I’ve been spending a fair amount of time working on an ICANN cross-constituency working group that’s taking a look at the risks to the DNS. Our gang just posted a major report today and I thought I’d splash this up here so I can brag about our work on Twitter and Facebook.
This is a post that most readers of this blog are going to scratch their heads over. I volunteered a fair amount of my time to ICANN (the organization that works on the domain-name and numbering systems that underpin the Internet). Until yesterday. I got pretty cranky over an email exchange that I (as a working-group member at the bottom of ICANN’s bottom-up policy-making process) had with a couple Big Kids on the Council that manages our working-group-based policy-making process. I loudly resigned over this — here’s a link to my grouchy email to the community. Continue reading “Mikey in the high branches.”
Very neat news today out of ICANN. Whit Diffie is this monster figure in the crypto world — he’s one of the founding folks in that circle. He worked at Sun for ages and now he’s joining ICANN.
Click HERE for the ICANN press-release.
Click HERE for a starter-page at Wikipedia.
Click HERE to watch him on an episode of Cranky Geeks (with John Dvorak) to get a feel for what’s he’s like in person.
I’m really glad to hear that he’s joining the ICANN gang. It’ll give us some depth that we badly need in this area.
Here are links to his first State of the Union speech and the Q&A portion of his remarks to the House Republicans two days later. The real deal instead of the sound bites. Hey, this guy’s still got it for me. Just sayin’…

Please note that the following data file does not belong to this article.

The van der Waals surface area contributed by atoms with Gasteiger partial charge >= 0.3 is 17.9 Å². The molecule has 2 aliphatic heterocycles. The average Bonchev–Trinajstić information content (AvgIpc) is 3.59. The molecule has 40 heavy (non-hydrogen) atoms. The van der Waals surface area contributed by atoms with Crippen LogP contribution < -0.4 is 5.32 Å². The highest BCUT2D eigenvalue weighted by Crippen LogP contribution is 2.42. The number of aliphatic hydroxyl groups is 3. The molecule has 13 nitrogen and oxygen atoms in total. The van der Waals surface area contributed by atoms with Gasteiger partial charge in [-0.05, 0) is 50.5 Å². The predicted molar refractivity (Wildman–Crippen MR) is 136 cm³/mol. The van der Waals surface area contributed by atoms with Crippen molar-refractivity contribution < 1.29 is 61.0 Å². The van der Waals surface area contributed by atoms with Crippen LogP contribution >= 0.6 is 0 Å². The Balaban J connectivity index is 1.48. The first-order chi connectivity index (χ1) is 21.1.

State of the Union
Q&A – Republican Caucus
I just posted a story over at the St Paul Broadband Committee site about my belief that a lot of the municipal WiFi networks don’t seem to be grounded in financial reality.
Here’s the deal — let’s get these models out of the hands of the VooDoo consulting expert type people and into the hands of the people. “Open source financial modeling” if you will. Let’s beat on this model — or write a new one if this one is hopeless — and get to the point where we ALL understand the economics that underpin these projects.
That way, we can either rejoice in bridging the digital divide, solving the problems of the world and putting a chicken in every pot (as advocates claim) or we can avoid the mess that comes with yet another technology project that over-promises and under-delivers.
What say you? Let’s have at it.
I’ve been grouchy about Qwest in the past, sometimes even way beyond grouchy into the “troublemaker” category.